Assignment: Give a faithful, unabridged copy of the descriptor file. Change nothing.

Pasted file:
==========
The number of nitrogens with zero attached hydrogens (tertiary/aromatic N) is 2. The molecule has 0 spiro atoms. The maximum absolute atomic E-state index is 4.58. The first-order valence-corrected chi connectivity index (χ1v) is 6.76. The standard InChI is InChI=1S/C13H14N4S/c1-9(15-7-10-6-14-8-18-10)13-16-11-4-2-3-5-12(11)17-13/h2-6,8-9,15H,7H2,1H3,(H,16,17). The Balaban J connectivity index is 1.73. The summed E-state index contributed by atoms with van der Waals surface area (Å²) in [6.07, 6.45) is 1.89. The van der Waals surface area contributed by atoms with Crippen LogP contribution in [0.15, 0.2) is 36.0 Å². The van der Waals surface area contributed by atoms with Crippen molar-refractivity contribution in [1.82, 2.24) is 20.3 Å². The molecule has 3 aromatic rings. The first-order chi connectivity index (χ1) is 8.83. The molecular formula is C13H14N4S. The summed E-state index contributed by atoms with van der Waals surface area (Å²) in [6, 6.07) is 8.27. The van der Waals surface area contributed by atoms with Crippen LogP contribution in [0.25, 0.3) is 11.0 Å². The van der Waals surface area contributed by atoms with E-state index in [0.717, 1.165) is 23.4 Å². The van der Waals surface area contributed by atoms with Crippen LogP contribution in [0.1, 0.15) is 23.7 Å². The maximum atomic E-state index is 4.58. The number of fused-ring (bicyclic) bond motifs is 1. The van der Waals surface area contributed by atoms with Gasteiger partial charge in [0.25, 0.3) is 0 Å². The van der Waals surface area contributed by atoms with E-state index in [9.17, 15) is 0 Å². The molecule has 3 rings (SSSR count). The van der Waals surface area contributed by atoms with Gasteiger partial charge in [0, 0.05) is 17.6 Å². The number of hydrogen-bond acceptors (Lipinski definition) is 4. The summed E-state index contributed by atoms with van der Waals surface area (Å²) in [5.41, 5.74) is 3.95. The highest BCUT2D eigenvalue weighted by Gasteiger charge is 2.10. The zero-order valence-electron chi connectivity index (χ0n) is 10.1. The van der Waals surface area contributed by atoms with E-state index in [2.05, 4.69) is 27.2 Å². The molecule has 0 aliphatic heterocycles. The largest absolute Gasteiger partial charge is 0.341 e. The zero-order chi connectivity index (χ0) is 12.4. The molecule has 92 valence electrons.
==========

The number of nitrogens with zero attached hydrogens (tertiary/aromatic N) is 2. The molecule has 0 spiro atoms. The maximum absolute atomic E-state index is 4.58. The first-order valence-corrected chi connectivity index (χ1v) is 6.76. The standard InChI is InChI=1S/C13H14N4S/c1-9(15-7-10-6-14-8-18-10)13-16-11-4-2-3-5-12(11)17-13/h2-6,8-9,15H,7H2,1H3,(H,16,17). The Balaban J connectivity index is 1.73. The summed E-state index contributed by atoms with van der Waals surface area (Å²) in [6.07, 6.45) is 1.89. The van der Waals surface area contributed by atoms with Crippen LogP contribution in [0.15, 0.2) is 36.0 Å². The van der Waals surface area contributed by atoms with Crippen molar-refractivity contribution in [1.82, 2.24) is 20.3 Å². The molecule has 3 aromatic rings. The first-order chi connectivity index (χ1) is 8.83. The molecular formula is C13H14N4S. The summed E-state index contributed by atoms with van der Waals surface area (Å²) in [6, 6.07) is 8.27. The van der Waals surface area contributed by atoms with Crippen LogP contribution in [0.25, 0.3) is 11.0 Å². The van der Waals surface area contributed by atoms with E-state index in [0.717, 1.165) is 23.4 Å². The van der Waals surface area contributed by atoms with Crippen LogP contribution in [0.1, 0.15) is 23.7 Å². The maximum atomic E-state index is 4.58. The number of fused-ring (bicyclic) bond motifs is 1. The van der Waals surface area contributed by atoms with Gasteiger partial charge in [0.25, 0.3) is 0 Å². The van der Waals surface area contributed by atoms with E-state index in [9.17, 15) is 0 Å². The molecule has 3 rings (SSSR count). The van der Waals surface area contributed by atoms with Gasteiger partial charge in [0, 0.05) is 17.6 Å². The number of hydrogen-bond acceptors (Lipinski definition) is 4. The summed E-state index contributed by atoms with van der Waals surface area (Å²) in [5.41, 5.74) is 3.95. The highest BCUT2D eigenvalue weighted by Gasteiger charge is 2.10. The zero-order valence-electron chi connectivity index (χ0n) is 10.1. The van der Waals surface area contributed by atoms with E-state index in [2.05, 4.69) is 27.2 Å². The molecule has 0 aliphatic heterocycles. The largest absolute Gasteiger partial charge is 0.341 e. The zero-order chi connectivity index (χ0) is 12.4. The molecule has 92 valence electrons.